It’s no secret, manufacturing is changing.
Incorporating digital best practices like working from a relational database, providing real-time information to employees and customers, and improving the customer experience through online sales will determine those who can beat the odds over the next decade.
We live in a digital economy with the ability to purchase anything online with just a few clicks of a button.
Online shopping was once thought of as a consumer-only space. However, with pandemics and politics determining our every move, it is crucial to have a digital footprint in order to succeed.
As an example, below are several statistics to back up this change in purchasing preferences.
The above set of statistics proves just how critical incorporating a digital strategy can be – even for manufacturers. “Buyers” (whether it’s dealers or customers) want to be able to purchase products and get the information they need, when they need a machine part. And they want their experience to be effortless and easy.
Any company that elects not to do this is going to face a much shorter life expectancy.
How much time do your employees spend searching for information, making changes, or fixing errors from inaccurate information?
Outside of some of the biggest companies, manufacturing today remains mostly a “pencil and paper” industry. This type of mentality has a significant impact on how productive your business can be. It leads to departments working in silos, not sharing changes, updates, or tribal knowledge that could be useful for all staff members.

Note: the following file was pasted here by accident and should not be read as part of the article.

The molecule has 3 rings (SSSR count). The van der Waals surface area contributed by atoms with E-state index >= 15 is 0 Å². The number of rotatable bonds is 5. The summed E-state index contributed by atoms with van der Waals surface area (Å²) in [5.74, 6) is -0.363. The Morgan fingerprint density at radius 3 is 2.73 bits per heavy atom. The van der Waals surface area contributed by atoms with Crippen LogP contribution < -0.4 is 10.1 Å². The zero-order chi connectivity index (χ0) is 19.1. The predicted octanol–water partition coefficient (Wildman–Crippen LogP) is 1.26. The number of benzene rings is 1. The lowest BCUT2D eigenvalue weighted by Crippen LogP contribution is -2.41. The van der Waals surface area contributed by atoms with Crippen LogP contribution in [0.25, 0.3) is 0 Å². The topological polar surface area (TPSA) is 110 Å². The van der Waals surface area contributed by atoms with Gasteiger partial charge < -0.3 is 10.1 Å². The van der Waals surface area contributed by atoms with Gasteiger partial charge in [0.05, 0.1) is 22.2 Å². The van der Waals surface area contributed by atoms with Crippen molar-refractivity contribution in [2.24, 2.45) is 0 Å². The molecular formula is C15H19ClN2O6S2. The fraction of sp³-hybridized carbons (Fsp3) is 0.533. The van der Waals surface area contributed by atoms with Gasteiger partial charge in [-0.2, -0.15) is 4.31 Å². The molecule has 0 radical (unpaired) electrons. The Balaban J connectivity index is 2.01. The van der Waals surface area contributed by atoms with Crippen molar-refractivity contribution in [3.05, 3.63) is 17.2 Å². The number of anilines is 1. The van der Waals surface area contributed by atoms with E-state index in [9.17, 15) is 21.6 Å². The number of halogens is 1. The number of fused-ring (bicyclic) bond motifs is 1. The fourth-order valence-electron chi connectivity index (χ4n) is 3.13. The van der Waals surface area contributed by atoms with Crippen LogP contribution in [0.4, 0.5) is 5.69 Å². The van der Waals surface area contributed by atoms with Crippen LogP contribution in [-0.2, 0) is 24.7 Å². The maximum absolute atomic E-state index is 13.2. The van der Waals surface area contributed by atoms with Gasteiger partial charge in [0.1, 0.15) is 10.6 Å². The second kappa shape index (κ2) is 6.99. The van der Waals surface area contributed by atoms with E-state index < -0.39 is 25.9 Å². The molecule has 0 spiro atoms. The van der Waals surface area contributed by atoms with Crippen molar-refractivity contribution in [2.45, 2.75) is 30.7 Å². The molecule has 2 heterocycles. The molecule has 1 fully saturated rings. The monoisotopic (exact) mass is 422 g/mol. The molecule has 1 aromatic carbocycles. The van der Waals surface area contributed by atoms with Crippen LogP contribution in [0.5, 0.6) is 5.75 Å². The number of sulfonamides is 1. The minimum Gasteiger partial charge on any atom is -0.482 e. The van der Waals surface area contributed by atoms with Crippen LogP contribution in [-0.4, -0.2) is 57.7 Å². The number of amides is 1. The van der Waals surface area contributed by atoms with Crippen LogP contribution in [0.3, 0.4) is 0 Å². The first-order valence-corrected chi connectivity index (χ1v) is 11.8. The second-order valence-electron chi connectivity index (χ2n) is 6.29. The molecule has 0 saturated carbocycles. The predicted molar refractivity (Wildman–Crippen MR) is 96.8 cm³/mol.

Obviously, this type of scenario is very inefficient.
You have departments all over, working on different documents and outdated information, which can lead to a distruption or extension of a sale or selling the wrong part.
Take care of this disconnect and optimize your internal operations.
Start by getting everyone using the same database to store their documents, manuals, reference notes, and training materials. Using a web-based relational database allows everyone to be connected and work off of the same information. It will not only impact your engineers, but it will also allow your field techs and customer service reps to access up-to-date parts information.
Having instant access to real-time information will increase your bottom line.
When making purchases, customers want quality, at a low cost, delivered to their site or storefront quickly.
Manufacturers in the past have relied on dealer networks or conducted business over the phone. While there will still be businesses where this works, more and more customers want to access information and order their parts online.
A recent American Express study found that more than 6 in 10 consumers say that their go-to channel for simple inquiries is a digital self-serve tool. Shifting your mindset to a customer-focused online storefront will help you gain loyalty and sell more aftermarket parts.
Additional studies have shown that about one trillion dollars a year are spent on parts for machinery people already own. What may surprise you is that OEMs capture less than 50% of this market currently.
There is no one in a better position to sell your parts than you. You have a distinct advantage when it comes to enhancing the buyer experience. You have access to exclusive customer data, comprehensive product knowledge, and more precise parts information.
Parts sales is a market that is sitting there for the taking and can provide a long-term steady stream of revenue after the initial purchase of equipment. While there will always be some people who only want a bargain, shoppers have proven that they will pay for convenience and quality, which OEMs can provide.
The companies that are going to thrive and overtake their competition are the ones that recognize the opportunities available and incorporate technology into their operations and sales. By creating a strategy early, you will be able to get a jump on the market and leave everyone else in the dust.
Read about these strategies in action in our customer success stories!